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Climate Change, Research


9th, 10th, 11th, 12th


English Language Arts


60 minutes

Regional Focus

North America, United States, USA - Northeast, New Jersey


Google Docs, Google Slides


This lesson plan is licensed under Creative Commons.

Creative Commons License

Climate Change Local Research

Created By Teacher:
Last Updated:
Feb 22, 2024
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In this lesson, students explore four major categories of climate change, identify one to further research, and create a fact sheet. 

Step 1 - Inquire: Students read New Jersey's Changing Climate and identify the four specific effects of climate change in New Jersey.


Step 2 - Investigate: Students discuss two open-ended questions related to the fact sheet.


Step 3 - Inspire: Students choose one category from the fact sheet and discussion, engage in their own research, and create their own fact sheet and infographic.

Accompanying Teaching Materials
Teaching Tips


  • This lesson can be used in English, social studies, computer science, digital art, or science classes. It can be easily adjusted to be multidisciplinary.

  • Students are given voice and choice in this lesson.

  • Students become agents of change in their own communities, identifying problems and solutions.

Additional Prerequisites

  • Students should be familiar with the basics of climate change.

  • Students should be familiar with school-appropriate websites from previous school-related research.


  • Students’ communication can be as simple or as thorough as you desire. They will need more time to research and craft their communication if you want their writing to be more fact-based and robust.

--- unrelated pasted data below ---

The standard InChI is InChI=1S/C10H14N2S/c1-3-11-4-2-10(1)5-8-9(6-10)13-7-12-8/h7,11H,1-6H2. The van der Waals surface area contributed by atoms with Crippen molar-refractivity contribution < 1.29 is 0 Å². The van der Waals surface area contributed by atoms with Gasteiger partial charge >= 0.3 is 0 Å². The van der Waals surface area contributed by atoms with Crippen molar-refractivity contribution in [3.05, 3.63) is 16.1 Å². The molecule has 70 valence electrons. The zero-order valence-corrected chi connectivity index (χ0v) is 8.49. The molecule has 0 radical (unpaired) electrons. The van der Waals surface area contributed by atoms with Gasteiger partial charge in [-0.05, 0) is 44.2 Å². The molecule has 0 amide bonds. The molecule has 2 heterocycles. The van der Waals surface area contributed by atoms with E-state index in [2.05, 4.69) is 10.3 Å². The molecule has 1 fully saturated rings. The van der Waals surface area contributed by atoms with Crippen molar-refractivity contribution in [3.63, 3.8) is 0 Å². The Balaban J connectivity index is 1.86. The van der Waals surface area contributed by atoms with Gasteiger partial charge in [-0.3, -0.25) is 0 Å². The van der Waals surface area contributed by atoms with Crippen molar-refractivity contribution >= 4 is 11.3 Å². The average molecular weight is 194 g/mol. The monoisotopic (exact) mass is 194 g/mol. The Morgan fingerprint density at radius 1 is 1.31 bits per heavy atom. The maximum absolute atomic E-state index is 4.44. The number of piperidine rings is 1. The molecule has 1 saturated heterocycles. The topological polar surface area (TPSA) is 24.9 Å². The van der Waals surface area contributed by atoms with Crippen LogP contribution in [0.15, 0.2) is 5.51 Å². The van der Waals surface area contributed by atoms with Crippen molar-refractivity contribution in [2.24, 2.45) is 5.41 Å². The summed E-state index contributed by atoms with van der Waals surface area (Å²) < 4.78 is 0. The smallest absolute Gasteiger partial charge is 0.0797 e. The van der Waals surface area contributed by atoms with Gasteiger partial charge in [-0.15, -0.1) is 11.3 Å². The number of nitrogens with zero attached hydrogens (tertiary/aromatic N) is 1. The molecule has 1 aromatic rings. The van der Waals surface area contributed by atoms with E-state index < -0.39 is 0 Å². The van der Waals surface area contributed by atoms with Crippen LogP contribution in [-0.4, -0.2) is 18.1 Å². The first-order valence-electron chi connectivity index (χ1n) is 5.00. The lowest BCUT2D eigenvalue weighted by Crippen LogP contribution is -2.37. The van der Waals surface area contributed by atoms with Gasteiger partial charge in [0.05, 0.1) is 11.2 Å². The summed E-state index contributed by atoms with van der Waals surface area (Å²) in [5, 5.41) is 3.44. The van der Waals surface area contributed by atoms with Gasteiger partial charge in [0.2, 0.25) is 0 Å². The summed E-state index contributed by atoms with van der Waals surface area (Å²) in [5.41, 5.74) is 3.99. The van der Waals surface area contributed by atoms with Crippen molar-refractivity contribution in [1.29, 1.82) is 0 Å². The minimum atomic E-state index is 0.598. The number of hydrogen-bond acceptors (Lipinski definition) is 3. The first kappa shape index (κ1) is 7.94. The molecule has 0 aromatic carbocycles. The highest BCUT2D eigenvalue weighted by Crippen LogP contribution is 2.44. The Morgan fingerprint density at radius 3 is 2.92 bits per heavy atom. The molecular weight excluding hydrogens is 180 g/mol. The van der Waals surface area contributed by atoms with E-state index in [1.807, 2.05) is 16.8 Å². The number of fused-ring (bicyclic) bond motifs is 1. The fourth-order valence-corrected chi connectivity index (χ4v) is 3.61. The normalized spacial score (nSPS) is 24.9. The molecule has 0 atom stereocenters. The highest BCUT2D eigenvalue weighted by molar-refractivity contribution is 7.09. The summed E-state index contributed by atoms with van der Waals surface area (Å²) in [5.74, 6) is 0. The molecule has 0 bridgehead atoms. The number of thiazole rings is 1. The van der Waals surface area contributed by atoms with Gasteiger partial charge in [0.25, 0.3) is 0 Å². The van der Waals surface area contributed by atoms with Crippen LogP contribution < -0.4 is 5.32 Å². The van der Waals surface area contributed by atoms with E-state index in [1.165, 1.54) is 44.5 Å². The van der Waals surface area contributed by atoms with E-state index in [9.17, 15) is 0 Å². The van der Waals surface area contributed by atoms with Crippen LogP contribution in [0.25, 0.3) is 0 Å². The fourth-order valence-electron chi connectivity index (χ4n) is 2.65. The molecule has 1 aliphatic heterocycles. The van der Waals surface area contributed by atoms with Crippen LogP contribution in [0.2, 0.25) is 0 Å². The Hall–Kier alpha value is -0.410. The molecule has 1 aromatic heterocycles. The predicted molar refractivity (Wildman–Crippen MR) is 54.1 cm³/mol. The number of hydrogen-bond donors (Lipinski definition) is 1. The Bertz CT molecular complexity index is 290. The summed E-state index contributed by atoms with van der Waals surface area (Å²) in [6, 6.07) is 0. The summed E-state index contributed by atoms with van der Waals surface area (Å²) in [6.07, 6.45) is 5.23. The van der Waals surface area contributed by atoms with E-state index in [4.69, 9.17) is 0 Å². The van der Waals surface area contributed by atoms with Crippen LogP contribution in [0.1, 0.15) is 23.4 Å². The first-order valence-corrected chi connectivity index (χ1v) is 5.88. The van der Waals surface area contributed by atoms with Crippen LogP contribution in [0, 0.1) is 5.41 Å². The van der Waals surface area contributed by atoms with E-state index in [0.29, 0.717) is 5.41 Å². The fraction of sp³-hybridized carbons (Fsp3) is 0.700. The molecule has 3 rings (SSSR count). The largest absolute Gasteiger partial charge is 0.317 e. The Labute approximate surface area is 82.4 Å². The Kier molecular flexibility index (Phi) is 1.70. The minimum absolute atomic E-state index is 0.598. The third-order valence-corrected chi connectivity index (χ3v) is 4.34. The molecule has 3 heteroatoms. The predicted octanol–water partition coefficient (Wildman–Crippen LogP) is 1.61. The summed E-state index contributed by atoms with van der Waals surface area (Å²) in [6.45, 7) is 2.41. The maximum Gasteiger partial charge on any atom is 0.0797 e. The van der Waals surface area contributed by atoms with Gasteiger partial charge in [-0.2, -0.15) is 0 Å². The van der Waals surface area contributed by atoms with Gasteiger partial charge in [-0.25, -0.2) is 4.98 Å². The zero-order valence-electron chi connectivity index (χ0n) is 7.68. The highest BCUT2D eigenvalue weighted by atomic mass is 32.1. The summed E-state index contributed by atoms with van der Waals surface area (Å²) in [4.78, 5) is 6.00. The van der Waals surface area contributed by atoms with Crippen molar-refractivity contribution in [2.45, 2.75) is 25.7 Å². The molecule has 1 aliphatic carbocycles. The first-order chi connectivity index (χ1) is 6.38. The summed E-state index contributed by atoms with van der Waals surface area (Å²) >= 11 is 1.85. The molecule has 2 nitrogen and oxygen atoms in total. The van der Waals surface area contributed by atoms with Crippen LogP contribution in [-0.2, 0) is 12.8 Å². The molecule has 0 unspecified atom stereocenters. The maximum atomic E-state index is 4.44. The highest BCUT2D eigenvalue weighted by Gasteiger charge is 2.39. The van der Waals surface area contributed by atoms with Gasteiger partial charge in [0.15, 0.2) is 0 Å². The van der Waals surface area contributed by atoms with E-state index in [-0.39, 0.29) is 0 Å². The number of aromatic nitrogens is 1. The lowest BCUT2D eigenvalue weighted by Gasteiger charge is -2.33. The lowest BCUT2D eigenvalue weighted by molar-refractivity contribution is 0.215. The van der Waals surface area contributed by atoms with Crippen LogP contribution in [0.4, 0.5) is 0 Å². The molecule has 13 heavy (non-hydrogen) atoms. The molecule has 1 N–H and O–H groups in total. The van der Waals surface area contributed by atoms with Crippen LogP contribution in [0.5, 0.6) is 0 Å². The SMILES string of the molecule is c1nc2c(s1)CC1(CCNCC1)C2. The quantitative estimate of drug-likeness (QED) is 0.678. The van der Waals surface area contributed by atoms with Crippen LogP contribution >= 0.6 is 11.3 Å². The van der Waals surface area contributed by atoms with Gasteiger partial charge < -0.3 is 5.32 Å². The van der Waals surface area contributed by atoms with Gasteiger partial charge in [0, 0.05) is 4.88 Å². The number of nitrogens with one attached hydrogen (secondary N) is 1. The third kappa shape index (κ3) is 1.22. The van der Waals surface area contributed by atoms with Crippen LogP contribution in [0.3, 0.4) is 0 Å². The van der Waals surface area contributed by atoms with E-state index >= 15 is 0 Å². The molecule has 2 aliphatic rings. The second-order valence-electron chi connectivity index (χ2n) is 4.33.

• Students can work independently or in a group with adjusted requirements.

  • Teachers can use subject and grade level vocabulary already being learned in class. Teachers can add more vocabulary words in the glossary slide of the Teacher Slideshow.

  • To deepen a social studies or global connection, students can explore the history of their chosen issue, how other countries are addressing the issue, or focus on a global solution strategy.

  • To connect to computer science or digital art, students can create their infographic and fact sheet digitally.

  • To further develop practical science or engineering skills, students can work together to create and implement a workable solution at the school, home, or community level.

  • Some students may wish to communicate their advocacy via social media. Make sure to follow all school rules and monitor students’ progress if you allow this in the classroom.

Scientist Notes

This lesson introduces students to factsheets and infographics and how powerful they can be in providing and relaying information. Students start the lesson by reading through a factsheet/infographic about New Jersey’s changing climate followed by a partner discussion about how the factsheet makes them feel. Students are then able to pick one of four categories, do research about their topic, and create their own factsheet and infographic. Student factsheets/infographics are shared and compared/contrasted with one another. This lesson allows for multiple instances of student autonomy and provides a creative outlet for discussing climate change. It is hereby recommended for teaching.


This resource addresses the listed standards. To fully meet standards, search for more related resources.

Primary Standards

  • English Language Arts
    • Language (K-12)
      • L.9-10.2 Demonstrate command of the conventions of standard English capitalization, punctuation, and spelling when writing.
    • Writing (K-12)
      • W.11-12.7 Conduct short as well as more sustained research projects to answer a question (including a self-generated question) or solve a problem; narrow or broaden the inquiry when appropriate; synthesize multiple sources on the subject, demonstrating understanding of the subject under investigation.
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